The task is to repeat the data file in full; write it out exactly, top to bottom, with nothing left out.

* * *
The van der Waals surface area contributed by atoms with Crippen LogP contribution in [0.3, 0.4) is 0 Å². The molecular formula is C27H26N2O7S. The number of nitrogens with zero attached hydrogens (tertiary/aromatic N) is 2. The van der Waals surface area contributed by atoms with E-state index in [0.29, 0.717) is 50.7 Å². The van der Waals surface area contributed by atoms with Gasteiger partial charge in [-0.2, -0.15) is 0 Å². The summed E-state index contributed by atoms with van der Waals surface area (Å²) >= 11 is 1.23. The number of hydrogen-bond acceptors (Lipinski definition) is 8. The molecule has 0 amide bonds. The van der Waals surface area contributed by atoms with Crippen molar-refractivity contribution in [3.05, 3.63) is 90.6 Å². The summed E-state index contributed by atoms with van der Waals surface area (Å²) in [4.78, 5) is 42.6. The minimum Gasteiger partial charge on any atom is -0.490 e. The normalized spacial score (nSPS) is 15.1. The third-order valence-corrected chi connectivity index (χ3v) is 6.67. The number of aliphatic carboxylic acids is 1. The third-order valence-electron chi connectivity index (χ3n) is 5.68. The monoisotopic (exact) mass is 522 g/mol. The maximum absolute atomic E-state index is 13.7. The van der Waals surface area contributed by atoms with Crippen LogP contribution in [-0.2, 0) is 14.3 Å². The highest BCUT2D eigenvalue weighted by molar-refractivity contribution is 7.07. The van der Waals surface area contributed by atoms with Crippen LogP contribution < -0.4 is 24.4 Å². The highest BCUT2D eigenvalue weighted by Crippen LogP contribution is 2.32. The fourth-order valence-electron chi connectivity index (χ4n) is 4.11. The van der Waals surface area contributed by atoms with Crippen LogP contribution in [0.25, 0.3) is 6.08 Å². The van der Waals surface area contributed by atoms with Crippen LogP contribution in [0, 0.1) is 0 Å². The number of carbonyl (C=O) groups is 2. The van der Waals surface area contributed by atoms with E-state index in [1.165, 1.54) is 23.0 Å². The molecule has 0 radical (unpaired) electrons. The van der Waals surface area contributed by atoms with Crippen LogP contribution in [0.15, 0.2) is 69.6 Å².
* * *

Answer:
The van der Waals surface area contributed by atoms with Crippen LogP contribution in [0.3, 0.4) is 0 Å². The molecular formula is C27H26N2O7S. The number of nitrogens with zero attached hydrogens (tertiary/aromatic N) is 2. The van der Waals surface area contributed by atoms with E-state index in [0.29, 0.717) is 50.7 Å². The van der Waals surface area contributed by atoms with Gasteiger partial charge in [-0.2, -0.15) is 0 Å². The summed E-state index contributed by atoms with van der Waals surface area (Å²) >= 11 is 1.23. The number of hydrogen-bond acceptors (Lipinski definition) is 8. The molecule has 0 amide bonds. The van der Waals surface area contributed by atoms with Crippen molar-refractivity contribution in [3.05, 3.63) is 90.6 Å². The summed E-state index contributed by atoms with van der Waals surface area (Å²) in [4.78, 5) is 42.6. The minimum Gasteiger partial charge on any atom is -0.490 e. The normalized spacial score (nSPS) is 15.1. The third-order valence-corrected chi connectivity index (χ3v) is 6.67. The number of aliphatic carboxylic acids is 1. The third-order valence-electron chi connectivity index (χ3n) is 5.68. The monoisotopic (exact) mass is 522 g/mol. The maximum absolute atomic E-state index is 13.7. The van der Waals surface area contributed by atoms with Crippen LogP contribution in [-0.2, 0) is 14.3 Å². The highest BCUT2D eigenvalue weighted by molar-refractivity contribution is 7.07. The van der Waals surface area contributed by atoms with Crippen LogP contribution < -0.4 is 24.4 Å². The highest BCUT2D eigenvalue weighted by Crippen LogP contribution is 2.32. The fourth-order valence-electron chi connectivity index (χ4n) is 4.11. The van der Waals surface area contributed by atoms with Crippen LogP contribution in [0.25, 0.3) is 6.08 Å². The van der Waals surface area contributed by atoms with Crippen LogP contribution in [0, 0.1) is 0 Å². The number of carbonyl (C=O) groups is 2. The van der Waals surface area contributed by atoms with E-state index in [1.165, 1.54) is 23.0 Å². The molecule has 0 radical (unpaired) electrons. The van der Waals surface area contributed by atoms with Crippen LogP contribution in [0.15, 0.2) is 69.6 Å².